Responding to a flexible working request

If an employee requests flexible working arrangements, you must consider the request in good faith and reply in writing within 1 month. You can only decline a request for certain reasons.

Employees can request flexible work arrangements

Employees have the right to request flexible working arrangements any time and for any reason. You have a 'duty to consider' the request.

You must:

  • consider each request fairly, in good faith
  • reply in writing as soon as possible — no later than 1 month after the request is made (this can be extended if you and the employee agree to a trial period after they make the request)
  • only say 'no' for certain reasons (the recognised business grounds or non-accommodation grounds listed below) — these reasons need to be stated if the application is declined. 

Suggesting a trial period

You can agree to a trial informally before the employee submits their written request. You should document the trial in writing.

If the request has already been submitted and you and your employee agree to a trial, you have agreed to an extension of time for you to make your final decision. This should be recorded in writing, including start and end dates and any changes to the employee's salary. 

Responding to a request for flexible work arrangements

You must deal with a request as soon as possible, but no later than 1 month after you receive it. You must respond in writing. A process for how to consider a request is set out below.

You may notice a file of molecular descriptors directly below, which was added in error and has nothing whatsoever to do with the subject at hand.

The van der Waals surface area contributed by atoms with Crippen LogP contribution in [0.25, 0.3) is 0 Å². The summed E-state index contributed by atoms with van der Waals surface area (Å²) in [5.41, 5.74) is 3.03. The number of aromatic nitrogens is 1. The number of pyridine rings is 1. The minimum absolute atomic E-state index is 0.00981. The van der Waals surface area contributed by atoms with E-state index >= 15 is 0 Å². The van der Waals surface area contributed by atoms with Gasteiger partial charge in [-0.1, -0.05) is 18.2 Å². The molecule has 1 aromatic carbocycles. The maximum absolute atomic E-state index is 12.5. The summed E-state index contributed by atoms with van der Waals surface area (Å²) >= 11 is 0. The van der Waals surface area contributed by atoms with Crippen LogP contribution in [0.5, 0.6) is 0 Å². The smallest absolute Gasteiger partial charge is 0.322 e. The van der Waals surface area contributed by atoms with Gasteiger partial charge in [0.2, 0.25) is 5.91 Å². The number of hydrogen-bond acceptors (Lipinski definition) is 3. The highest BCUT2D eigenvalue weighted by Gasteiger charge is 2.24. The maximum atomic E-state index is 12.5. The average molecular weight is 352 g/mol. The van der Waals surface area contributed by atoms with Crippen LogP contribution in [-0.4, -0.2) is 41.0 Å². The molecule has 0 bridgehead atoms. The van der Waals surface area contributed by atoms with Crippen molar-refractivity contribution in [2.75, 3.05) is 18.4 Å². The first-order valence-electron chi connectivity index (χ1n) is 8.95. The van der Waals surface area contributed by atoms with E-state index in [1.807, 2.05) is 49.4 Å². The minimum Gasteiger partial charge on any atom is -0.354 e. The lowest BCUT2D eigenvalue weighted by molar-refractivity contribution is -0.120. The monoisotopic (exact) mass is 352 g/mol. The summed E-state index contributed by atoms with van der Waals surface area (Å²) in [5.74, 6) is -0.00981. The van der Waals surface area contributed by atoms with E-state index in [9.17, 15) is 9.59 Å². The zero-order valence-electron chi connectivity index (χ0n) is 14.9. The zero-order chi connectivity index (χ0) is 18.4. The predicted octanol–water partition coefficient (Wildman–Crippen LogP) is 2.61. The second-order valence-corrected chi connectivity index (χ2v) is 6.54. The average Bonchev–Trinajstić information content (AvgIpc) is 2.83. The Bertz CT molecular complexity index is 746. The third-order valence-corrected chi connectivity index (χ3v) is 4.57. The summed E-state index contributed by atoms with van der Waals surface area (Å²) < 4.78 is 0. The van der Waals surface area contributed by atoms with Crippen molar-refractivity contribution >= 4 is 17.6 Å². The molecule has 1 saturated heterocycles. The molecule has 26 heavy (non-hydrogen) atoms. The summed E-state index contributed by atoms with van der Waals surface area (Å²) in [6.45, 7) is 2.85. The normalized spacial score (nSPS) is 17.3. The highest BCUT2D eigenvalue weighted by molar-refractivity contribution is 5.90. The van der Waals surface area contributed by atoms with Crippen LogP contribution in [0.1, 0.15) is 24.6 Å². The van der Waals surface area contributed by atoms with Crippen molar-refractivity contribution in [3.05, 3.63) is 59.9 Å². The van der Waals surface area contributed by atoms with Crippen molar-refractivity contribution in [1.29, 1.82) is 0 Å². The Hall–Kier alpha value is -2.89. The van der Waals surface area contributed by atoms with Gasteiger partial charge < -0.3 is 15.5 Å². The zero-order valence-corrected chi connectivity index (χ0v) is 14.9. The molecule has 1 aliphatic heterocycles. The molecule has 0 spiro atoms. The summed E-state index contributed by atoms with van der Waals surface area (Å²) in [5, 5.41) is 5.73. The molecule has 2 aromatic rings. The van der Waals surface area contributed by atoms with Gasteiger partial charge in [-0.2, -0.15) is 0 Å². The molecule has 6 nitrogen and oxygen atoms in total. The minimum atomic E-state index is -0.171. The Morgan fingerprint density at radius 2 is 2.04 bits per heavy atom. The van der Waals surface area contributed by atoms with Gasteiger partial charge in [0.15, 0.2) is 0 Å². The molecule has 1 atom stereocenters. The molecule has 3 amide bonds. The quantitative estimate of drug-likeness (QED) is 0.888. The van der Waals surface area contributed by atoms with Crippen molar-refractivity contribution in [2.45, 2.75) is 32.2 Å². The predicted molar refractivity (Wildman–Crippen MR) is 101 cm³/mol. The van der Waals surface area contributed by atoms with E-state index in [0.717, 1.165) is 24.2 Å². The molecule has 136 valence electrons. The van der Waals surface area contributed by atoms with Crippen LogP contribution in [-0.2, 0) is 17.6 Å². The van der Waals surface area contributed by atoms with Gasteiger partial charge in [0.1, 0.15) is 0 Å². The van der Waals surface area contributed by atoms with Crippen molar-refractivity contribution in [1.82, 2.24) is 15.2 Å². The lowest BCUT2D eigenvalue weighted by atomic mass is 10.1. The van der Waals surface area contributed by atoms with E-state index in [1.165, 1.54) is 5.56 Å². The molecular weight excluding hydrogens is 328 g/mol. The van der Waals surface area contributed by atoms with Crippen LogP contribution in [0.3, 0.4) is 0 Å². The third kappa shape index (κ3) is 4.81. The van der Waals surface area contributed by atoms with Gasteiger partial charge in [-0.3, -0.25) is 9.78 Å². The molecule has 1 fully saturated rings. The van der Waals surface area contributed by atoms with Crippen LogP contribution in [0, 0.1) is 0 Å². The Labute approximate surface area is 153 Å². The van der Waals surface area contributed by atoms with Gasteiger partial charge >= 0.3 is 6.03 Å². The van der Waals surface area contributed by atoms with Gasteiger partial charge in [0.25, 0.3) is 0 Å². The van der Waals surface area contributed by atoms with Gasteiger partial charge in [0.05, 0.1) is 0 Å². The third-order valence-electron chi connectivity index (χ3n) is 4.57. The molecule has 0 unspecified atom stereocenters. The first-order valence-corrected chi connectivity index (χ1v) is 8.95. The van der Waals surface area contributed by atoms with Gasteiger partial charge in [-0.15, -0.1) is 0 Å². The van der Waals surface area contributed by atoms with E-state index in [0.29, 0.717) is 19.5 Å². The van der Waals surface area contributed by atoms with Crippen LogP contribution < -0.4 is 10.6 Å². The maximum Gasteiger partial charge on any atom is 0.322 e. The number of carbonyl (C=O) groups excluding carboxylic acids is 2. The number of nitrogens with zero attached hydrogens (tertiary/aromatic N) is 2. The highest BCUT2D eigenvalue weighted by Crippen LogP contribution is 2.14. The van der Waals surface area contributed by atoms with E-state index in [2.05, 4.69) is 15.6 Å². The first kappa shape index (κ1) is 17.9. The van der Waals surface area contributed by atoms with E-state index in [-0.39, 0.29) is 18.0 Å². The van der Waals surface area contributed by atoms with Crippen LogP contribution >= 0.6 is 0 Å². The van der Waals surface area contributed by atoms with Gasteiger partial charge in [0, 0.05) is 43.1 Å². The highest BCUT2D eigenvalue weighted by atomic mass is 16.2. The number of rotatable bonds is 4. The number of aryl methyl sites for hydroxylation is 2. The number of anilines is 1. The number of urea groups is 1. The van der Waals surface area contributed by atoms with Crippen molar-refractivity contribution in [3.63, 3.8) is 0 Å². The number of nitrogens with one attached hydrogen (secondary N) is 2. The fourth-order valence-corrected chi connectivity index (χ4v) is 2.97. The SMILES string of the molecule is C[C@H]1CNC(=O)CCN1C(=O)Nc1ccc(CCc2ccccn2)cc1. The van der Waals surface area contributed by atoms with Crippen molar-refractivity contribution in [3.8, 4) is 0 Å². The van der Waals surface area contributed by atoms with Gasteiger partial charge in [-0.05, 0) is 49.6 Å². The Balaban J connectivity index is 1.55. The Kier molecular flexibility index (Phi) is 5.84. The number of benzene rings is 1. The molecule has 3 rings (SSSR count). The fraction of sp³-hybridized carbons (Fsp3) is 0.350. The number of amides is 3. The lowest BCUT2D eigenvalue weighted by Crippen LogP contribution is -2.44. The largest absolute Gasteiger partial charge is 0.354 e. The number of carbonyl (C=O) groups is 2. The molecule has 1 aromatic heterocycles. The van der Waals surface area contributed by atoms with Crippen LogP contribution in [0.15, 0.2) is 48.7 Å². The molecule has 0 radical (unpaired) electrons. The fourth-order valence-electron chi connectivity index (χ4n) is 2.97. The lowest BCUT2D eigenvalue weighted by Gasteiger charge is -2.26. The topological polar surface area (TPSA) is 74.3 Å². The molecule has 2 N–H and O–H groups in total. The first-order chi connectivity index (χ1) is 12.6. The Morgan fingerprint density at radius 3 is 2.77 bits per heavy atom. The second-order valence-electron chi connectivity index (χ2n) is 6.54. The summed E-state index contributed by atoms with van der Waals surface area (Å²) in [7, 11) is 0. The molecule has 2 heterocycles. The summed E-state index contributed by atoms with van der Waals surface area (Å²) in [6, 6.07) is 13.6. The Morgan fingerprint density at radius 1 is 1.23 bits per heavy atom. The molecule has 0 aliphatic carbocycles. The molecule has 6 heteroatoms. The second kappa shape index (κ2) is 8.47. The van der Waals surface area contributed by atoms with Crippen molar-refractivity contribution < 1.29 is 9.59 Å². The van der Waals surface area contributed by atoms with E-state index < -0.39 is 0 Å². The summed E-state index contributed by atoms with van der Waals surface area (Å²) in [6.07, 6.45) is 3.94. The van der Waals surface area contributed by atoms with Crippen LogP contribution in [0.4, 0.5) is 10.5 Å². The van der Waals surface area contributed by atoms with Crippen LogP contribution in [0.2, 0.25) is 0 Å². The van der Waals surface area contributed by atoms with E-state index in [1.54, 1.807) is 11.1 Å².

Step 1: Acknowledge the request 

You should let your employee know that you have received their request.

If there's information missing from the request, let the employee know and ask them to re-submit the request. You do not need to reply to the request until you've received the missing information.

Step 2: Consider the request 

When you have considered the employee's request, it's good to meet with them to discuss options, for example, a potential start date, a trial period, or the reasons you may not be able to agree to the request. 

Things to think about

  • What will the impact be on other employees, and how will you manage it?
  • Would the new working arrangement mean that you need to change your employee’s pay?
  • What will the impact on holidays and leave be?